KS3 Mathematics

KS3 Mathematics


KS3 Mathematics


The maths KS3 curriculum is based on a Mastery model which means taking the time to go deeper into student’s understanding using variation and mathematical reasoning. Students develop their mathematical fluency and thorough understanding without resorting to rote learning and are confidently able to solve non-routine maths problems. The Mastery approach is completely inclusive for all learners which means that all students are confident and prepared. Students are rigorously challenged in this, the first part of their five-year journey of secondary school mathematics. Their fluency and understanding is checked regularly using feedback sessions within a lesson, ensuring all students are assessing their mathematical knowledge.

Curriculum sequence



Term 1

Term 2

Term 3

Term 4

Term 5

Term 6


Year 7


Arithmetic laws; Negative numbers

Negative numbers; Algebra skills

Order of operations; Solving equations


Ratio and proportion



Year 8


Types of Number; Solving Equations

Straight Line Graphs


Shape properties

Ratio; Proportional reasoning




Developing Skills

  • accurately recall facts, maths specific vocabulary and definitions
  • use and interpret notation correctly
  • accurately carry out methods or tasks requiring multi-step solutions
  • persuade others using mathematical reasoning
  • interpret and communicate information accurately
  • critically evaluate a given piece of maths, including the methods used and results obtained
  • translate problems, including in context, into a series of mathematical processes
  • make and use connections between different parts of mathematics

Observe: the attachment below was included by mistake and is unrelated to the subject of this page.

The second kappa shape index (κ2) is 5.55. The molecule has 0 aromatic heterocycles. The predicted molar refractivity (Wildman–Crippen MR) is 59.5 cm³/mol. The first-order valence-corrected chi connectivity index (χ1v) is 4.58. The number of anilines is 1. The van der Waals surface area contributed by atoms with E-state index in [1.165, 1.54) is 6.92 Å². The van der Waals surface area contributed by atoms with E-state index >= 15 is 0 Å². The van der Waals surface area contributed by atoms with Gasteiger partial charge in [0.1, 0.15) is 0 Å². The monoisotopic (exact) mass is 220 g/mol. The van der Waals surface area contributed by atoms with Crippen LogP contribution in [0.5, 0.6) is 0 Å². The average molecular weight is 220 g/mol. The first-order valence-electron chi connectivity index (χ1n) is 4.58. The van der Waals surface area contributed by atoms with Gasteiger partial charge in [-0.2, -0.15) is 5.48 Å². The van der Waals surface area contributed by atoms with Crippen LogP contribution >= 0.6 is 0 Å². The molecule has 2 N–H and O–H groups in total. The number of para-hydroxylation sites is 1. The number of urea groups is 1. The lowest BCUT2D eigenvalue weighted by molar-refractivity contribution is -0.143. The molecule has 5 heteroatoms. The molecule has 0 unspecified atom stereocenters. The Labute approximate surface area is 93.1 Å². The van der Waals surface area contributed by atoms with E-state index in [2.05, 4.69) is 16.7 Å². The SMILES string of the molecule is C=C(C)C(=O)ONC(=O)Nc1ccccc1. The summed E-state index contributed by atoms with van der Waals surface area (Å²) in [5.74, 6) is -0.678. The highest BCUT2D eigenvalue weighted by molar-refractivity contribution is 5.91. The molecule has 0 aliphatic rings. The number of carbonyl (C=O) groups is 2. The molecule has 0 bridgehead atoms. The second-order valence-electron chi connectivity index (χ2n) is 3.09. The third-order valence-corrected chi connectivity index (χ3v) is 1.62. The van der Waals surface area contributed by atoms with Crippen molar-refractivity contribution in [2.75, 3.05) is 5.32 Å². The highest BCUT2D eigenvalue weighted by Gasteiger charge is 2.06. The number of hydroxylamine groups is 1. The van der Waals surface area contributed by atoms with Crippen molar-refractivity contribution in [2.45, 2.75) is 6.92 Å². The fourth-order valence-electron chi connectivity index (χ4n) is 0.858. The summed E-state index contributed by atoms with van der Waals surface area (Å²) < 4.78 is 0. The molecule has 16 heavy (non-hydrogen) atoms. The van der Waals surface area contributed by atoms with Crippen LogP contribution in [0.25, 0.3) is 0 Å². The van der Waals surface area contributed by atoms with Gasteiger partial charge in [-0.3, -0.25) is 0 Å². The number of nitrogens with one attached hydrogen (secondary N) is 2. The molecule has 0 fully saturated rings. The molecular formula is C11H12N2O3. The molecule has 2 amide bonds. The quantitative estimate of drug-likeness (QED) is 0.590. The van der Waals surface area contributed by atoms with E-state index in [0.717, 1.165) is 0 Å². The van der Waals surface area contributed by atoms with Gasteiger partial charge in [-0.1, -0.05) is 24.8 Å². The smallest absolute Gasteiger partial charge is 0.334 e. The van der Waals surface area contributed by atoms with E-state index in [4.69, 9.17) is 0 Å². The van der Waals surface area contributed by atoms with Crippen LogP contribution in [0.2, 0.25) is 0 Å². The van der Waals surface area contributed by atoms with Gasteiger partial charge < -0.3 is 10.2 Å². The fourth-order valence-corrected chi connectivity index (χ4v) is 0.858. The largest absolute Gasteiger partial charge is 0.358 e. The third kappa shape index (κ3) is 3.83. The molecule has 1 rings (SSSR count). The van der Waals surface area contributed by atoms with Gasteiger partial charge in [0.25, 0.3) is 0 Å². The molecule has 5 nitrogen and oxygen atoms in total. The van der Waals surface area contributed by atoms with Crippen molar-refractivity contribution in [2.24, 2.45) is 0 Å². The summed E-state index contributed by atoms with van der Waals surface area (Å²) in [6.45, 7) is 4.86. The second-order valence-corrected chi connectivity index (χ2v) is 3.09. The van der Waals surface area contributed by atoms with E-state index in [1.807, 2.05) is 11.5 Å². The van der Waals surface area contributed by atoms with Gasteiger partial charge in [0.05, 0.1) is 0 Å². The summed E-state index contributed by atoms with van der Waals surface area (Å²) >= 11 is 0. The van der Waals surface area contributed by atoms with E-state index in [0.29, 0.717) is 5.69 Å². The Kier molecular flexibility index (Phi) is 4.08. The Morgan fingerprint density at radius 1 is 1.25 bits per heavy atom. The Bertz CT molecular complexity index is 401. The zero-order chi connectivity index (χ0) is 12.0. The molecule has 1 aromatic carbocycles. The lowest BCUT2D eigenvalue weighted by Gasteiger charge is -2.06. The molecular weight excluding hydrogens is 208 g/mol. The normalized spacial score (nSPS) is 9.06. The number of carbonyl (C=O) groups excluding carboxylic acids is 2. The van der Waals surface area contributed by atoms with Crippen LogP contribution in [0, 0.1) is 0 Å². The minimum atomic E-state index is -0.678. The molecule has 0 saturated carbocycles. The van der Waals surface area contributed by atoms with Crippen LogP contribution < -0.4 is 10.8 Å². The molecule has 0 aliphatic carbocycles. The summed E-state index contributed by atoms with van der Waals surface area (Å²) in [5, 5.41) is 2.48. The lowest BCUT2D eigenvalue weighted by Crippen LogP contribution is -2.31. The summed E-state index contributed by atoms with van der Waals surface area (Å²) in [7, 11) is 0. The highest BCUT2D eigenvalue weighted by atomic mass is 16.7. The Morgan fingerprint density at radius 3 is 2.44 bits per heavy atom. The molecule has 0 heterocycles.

• interpret results in the context of the given problem and evaluate these solutions to identify any possible assumptions

National curriculum links

The maths curriculum at St Birinus has been mapped against the framework of the national curriculum and in the five-year curriculum journey in maths we meet its breadth and ambition as we roll out the Mastery model through the year groups with the ultimate aim of a seven-year curriculum culminating in A level maths for Year 13.

Meeting the needs of SEND and disadvantaged students 

In line with whole-school priorities, maths teachers place SEND and disadvantaged students at the centre of our lesson planning.  Key to ensuring this is high quality teaching and learning alongside routine, embedded feedback which enables students to regularly check their understanding and recall of knowledge and procedures. We ensure disadvantaged students are included in hands down questioning, check their understanding during lessons and have well established routines for clear and regular communication with parents and carers.

Good practice for SEND and disadvantaged students benefits all students at St Birinus and these strategies are particularly supportive for vulnerable learners:

  • Taking a central role in mathematical reasoning and discussion
  • Routines are clear and consistent across the department. With consistent basic knowledge starters in both Year 7 and 8